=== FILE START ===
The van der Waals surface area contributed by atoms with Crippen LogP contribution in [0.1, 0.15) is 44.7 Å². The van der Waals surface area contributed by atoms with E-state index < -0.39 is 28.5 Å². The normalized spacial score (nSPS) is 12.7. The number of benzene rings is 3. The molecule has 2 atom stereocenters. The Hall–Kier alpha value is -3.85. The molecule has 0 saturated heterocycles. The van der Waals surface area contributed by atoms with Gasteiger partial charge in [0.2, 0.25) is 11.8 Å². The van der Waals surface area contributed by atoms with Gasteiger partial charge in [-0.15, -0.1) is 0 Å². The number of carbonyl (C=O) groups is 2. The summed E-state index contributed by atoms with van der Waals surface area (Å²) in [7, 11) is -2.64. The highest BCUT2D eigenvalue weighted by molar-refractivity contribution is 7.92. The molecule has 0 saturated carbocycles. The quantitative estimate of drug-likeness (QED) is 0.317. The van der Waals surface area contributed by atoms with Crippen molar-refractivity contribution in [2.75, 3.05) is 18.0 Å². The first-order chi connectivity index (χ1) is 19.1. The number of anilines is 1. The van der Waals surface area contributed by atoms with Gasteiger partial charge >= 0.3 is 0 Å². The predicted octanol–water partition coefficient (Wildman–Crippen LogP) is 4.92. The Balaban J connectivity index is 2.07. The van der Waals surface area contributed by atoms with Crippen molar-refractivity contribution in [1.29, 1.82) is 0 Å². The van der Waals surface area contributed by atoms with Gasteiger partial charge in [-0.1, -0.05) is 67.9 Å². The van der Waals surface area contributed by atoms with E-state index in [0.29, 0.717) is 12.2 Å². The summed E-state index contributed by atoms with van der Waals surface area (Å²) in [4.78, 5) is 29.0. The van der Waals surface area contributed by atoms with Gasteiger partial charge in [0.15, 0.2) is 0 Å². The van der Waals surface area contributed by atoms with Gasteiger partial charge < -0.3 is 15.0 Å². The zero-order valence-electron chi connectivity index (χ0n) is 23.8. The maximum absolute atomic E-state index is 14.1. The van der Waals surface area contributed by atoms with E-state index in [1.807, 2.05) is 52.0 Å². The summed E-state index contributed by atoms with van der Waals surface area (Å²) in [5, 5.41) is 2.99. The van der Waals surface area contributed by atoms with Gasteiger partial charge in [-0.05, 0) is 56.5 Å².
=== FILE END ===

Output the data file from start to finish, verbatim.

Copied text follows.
The van der Waals surface area contributed by atoms with Crippen LogP contribution in [0.1, 0.15) is 44.7 Å². The van der Waals surface area contributed by atoms with E-state index < -0.39 is 28.5 Å². The normalized spacial score (nSPS) is 12.7. The number of benzene rings is 3. The molecule has 2 atom stereocenters. The Hall–Kier alpha value is -3.85. The molecule has 0 saturated heterocycles. The van der Waals surface area contributed by atoms with Gasteiger partial charge in [0.2, 0.25) is 11.8 Å². The van der Waals surface area contributed by atoms with Gasteiger partial charge in [-0.15, -0.1) is 0 Å². The number of carbonyl (C=O) groups is 2. The summed E-state index contributed by atoms with van der Waals surface area (Å²) in [7, 11) is -2.64. The highest BCUT2D eigenvalue weighted by molar-refractivity contribution is 7.92. The molecule has 0 saturated carbocycles. The quantitative estimate of drug-likeness (QED) is 0.317. The van der Waals surface area contributed by atoms with Crippen molar-refractivity contribution in [2.75, 3.05) is 18.0 Å². The first-order chi connectivity index (χ1) is 19.1. The number of anilines is 1. The van der Waals surface area contributed by atoms with Gasteiger partial charge >= 0.3 is 0 Å². The predicted octanol–water partition coefficient (Wildman–Crippen LogP) is 4.92. The Balaban J connectivity index is 2.07. The van der Waals surface area contributed by atoms with Crippen molar-refractivity contribution in [1.29, 1.82) is 0 Å². The van der Waals surface area contributed by atoms with Gasteiger partial charge in [-0.1, -0.05) is 67.9 Å². The van der Waals surface area contributed by atoms with E-state index in [0.29, 0.717) is 12.2 Å². The summed E-state index contributed by atoms with van der Waals surface area (Å²) in [4.78, 5) is 29.0. The van der Waals surface area contributed by atoms with Gasteiger partial charge in [0.15, 0.2) is 0 Å². The van der Waals surface area contributed by atoms with Gasteiger partial charge < -0.3 is 15.0 Å². The zero-order valence-electron chi connectivity index (χ0n) is 23.8. The maximum absolute atomic E-state index is 14.1. The van der Waals surface area contributed by atoms with E-state index in [1.807, 2.05) is 52.0 Å². The summed E-state index contributed by atoms with van der Waals surface area (Å²) in [5, 5.41) is 2.99. The van der Waals surface area contributed by atoms with Gasteiger partial charge in [-0.05, 0) is 56.5 Å².